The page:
First of all, I'm sorry for your loss. (BTW, today I was explaining to a co-worker where I got those Saints icons that adorn my desktop... they were howling laughing at the Saints pages...)

I lost my mother three and a half years ago. Everything that happened in the next three days is still a haze. What I do remember learning is this - listen to your body. If you're tired, try to sleep, even if you can't. (I couldn't sleep for two days no matter how hard I tried.) If you're hungry, eat. Just go with it. It may sound silly, but people forget in times like these. Then they get grumpy, or their judgement gets even worse. What your body tells you is about the only thing you're going to know how to handle for the next few days, so at least take care of that. As posted upthread, make sure you have provisions on hand.

This is time to grieve. Nothing else. If anyone brings anything up related to the estate, tell them that this is just not the time and there will be plenty of time for this later. If you can help it, make sure you don't rush back to work. You want to be able to function at least somewhat usefully when you get back to the office. I went back four days later and was useless. A couple of co-workers did the same thing, and they just couldn't think straight to get anything done. Again, this is time to grieve. However you do it.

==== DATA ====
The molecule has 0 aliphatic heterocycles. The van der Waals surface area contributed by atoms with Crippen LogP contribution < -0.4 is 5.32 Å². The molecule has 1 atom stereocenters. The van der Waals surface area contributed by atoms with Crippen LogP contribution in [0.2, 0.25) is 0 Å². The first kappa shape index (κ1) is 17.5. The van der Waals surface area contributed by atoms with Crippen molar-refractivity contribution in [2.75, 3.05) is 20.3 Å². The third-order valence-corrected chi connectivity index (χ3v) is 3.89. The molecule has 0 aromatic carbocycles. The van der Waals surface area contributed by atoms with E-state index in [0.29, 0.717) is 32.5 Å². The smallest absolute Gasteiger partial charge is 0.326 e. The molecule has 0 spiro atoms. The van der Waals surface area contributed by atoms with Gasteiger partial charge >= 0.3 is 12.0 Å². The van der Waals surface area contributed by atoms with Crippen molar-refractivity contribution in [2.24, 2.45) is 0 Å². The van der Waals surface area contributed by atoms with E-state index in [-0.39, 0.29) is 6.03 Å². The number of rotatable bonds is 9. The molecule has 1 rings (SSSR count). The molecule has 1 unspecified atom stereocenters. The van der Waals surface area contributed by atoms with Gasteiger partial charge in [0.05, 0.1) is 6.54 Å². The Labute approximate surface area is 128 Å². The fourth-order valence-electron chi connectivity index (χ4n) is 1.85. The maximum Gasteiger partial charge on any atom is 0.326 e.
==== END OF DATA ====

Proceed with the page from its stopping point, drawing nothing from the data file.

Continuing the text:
Lean on your family, as many have said. You don't know what to do, but they don't either. Let them lean on you and lean back on them. I might suggest that you gather a few that you really get along with well and go out with them to get a bite to eat at a relaxed, casual place. Getting away from things and the crowd and being with the people you really want to be with for a little bit can be a great bit of therapy.

Last of all, this might sound like something that's just not in the picture, but then again, judging from one of your posts upthread, it probably is for you: Laugh. The chances might not be that many, but laugh when you can. It does help. Every minute you're laughing at a movie, or some funny conversation, or anything else is a minute that you're not consumed with pain. I have very funny siblings, and I found this to be a huge benefit when Mom passed. You can't laugh away the pain, but it can take the edge off of it.

Take care of yourself, and I hope things go smoothly for you.
posted by azpenguin at 1:19 AM on March 27, 2008


Just as an epilogue...

After spending two months handling my dad's stuff and doing research on just what my options were, I ended up getting my sister to sign off on an unbiased, independent trustee to take care of things for us and split them up evenly. It wasn't easy, but after a few hits & misses I finally found a trustee that was up to the challenge. I basically didn't give my sister much of a choice either, I wasn't going to move to San Diego to take care of his estate and she wasn't helping at all. So either she agreed to a third party taking over or I was going to have to petition the court. Fortunately, she signed off before I had to do that. So now it's all going along very slowly but someone is handling my portion of my father's estate on my behalf and dealing with my sister on my behalf. That alone is worth pretty much any fee they ask for.

And I miss him a lot. Your first father's day without a father is a surreal experience when you're used to having one...
posted by miss lynnster at 5:20 PM on July 5, 2008